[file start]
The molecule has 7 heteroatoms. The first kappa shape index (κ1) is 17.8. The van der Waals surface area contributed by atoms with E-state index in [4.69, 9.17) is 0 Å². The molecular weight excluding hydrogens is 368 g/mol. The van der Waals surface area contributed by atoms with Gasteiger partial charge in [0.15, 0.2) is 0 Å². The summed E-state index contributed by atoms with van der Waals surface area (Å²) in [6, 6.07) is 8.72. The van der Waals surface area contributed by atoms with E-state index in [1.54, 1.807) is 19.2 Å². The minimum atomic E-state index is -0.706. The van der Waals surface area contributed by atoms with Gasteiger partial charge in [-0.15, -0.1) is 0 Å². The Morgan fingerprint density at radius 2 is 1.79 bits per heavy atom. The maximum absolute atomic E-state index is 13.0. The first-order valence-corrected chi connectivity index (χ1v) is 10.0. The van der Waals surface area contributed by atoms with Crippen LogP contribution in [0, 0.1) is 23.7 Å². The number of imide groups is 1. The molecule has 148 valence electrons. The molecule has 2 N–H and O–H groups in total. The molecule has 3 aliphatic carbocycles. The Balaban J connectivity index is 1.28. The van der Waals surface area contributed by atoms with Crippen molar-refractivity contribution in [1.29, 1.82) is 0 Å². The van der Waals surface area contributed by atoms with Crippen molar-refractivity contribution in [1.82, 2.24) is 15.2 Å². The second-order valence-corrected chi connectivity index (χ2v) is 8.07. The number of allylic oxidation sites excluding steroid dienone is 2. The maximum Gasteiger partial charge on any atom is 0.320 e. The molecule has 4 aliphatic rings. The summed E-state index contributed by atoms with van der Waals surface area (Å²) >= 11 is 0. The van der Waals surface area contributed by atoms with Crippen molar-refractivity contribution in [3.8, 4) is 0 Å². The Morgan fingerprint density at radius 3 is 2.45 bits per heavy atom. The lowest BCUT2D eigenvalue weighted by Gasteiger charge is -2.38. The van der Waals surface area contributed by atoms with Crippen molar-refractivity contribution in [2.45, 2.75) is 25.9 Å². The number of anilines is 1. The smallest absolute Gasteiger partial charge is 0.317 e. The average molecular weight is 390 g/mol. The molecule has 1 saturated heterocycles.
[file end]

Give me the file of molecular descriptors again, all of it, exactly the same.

The molecule has 7 heteroatoms. The first kappa shape index (κ1) is 17.8. The van der Waals surface area contributed by atoms with E-state index in [4.69, 9.17) is 0 Å². The molecular weight excluding hydrogens is 368 g/mol. The van der Waals surface area contributed by atoms with Gasteiger partial charge in [0.15, 0.2) is 0 Å². The summed E-state index contributed by atoms with van der Waals surface area (Å²) in [6, 6.07) is 8.72. The van der Waals surface area contributed by atoms with E-state index in [1.54, 1.807) is 19.2 Å². The minimum atomic E-state index is -0.706. The van der Waals surface area contributed by atoms with Gasteiger partial charge in [-0.15, -0.1) is 0 Å². The Morgan fingerprint density at radius 2 is 1.79 bits per heavy atom. The maximum absolute atomic E-state index is 13.0. The first-order valence-corrected chi connectivity index (χ1v) is 10.0. The van der Waals surface area contributed by atoms with Crippen LogP contribution in [0, 0.1) is 23.7 Å². The number of imide groups is 1. The molecule has 148 valence electrons. The molecule has 2 N–H and O–H groups in total. The molecule has 3 aliphatic carbocycles. The Balaban J connectivity index is 1.28. The van der Waals surface area contributed by atoms with Crippen molar-refractivity contribution in [1.29, 1.82) is 0 Å². The van der Waals surface area contributed by atoms with Crippen molar-refractivity contribution in [1.82, 2.24) is 15.2 Å². The second-order valence-corrected chi connectivity index (χ2v) is 8.07. The number of allylic oxidation sites excluding steroid dienone is 2. The maximum Gasteiger partial charge on any atom is 0.320 e. The molecule has 4 aliphatic rings. The summed E-state index contributed by atoms with van der Waals surface area (Å²) >= 11 is 0. The van der Waals surface area contributed by atoms with Crippen molar-refractivity contribution in [3.8, 4) is 0 Å². The Morgan fingerprint density at radius 3 is 2.45 bits per heavy atom. The lowest BCUT2D eigenvalue weighted by Gasteiger charge is -2.38. The van der Waals surface area contributed by atoms with Crippen molar-refractivity contribution in [2.45, 2.75) is 25.9 Å². The number of anilines is 1. The smallest absolute Gasteiger partial charge is 0.317 e. The average molecular weight is 390 g/mol. The molecule has 1 saturated heterocycles.